The remarkable clairvoyance from Todd and his liberal guests about an unnamed jurist shows the kind of sycophantic media coverage will be showered upon whoever Biden actually nominates for the Supreme Court.  

This preemptive effort to boost Biden’s SCOTUS pick was brought to viewers by Progressive and The Farmer’s Dog. You can fight back by letting these advertisers know what you think of them sponsoring such content.

Here is a transcript of excerpts from the January 27 coverage:

1:01 PM ET

(…)
            
CHUCK TODD: As we mentioned on this show yesterday, when the news was first breaking, Breyer’s retirement is supremely good timing for the President and his party, it’s a chance for Democrats to refocus their midterm messaging a bit, re-energize a deflated base, and re-engage on issues ranging from abortion to voting rights and more that might play in their favor in a midterm election cycle.

(…)

TODD: Kelly, I want to start with what we just heard from the President there. It – you could just tell, in my conversations with sources at the White House yesterday, I’m sure you felt it, you can, as you said on the air yesterday, you know when a moment changes and it almost feels like it’s changed the President’s posture, if you will.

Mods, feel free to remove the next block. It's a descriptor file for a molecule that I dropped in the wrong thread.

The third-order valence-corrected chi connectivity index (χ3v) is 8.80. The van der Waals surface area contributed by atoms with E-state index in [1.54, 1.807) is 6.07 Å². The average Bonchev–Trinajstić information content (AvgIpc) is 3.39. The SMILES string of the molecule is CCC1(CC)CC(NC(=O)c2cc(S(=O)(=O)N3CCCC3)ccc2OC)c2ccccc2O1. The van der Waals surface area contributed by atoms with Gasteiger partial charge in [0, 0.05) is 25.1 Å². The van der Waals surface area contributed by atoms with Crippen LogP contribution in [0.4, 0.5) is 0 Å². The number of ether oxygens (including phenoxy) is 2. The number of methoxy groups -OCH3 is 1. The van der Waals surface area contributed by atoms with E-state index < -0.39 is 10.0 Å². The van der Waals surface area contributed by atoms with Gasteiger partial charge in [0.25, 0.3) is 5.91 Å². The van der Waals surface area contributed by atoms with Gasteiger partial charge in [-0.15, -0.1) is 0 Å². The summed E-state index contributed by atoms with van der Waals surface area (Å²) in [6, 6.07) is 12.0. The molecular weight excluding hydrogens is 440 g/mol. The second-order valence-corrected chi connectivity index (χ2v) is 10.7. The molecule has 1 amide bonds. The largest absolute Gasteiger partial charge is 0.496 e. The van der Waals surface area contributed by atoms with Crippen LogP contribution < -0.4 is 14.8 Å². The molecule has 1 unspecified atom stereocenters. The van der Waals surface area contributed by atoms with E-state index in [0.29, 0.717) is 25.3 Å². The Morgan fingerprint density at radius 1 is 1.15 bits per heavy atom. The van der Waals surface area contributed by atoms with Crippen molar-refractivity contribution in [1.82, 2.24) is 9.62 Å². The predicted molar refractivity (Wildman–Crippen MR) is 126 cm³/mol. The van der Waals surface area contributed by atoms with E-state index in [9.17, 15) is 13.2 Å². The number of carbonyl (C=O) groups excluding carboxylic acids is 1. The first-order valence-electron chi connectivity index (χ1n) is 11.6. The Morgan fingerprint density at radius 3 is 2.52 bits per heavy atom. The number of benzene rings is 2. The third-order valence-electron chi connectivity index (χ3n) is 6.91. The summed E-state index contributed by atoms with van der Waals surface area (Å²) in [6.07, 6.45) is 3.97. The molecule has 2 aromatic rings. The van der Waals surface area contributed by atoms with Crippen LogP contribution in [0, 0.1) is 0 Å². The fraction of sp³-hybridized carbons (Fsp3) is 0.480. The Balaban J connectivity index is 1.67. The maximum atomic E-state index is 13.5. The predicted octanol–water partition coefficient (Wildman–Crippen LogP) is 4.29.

KELLY O’DONNELL: There is almost a sense of relief coming through the President. He was relaxed, he let more of his personal connection to Justice Breyer come through. And then he sort of gave us the memo, anticipating all the questions our colleagues were going to ask about what is the time line, how will this play out, giving us sort of the playbook of how he plans to handle this process. There will be many more questions to ask and there will be many issues that will pop up along the way where we will want the President to be accountable for the steps on an interim basis. But he gave us the roadmap of how he’s going to handle this.

And for a brief moment here at least, events have moved in his direction where he’s got some control. And so much of his presidency has been affected by things that have been big issues not in his control, from COVID to Vladimir Putin to a global economy, and so on. So of the things he can control, he’s got a process he can run in the White House with people who know how this process works.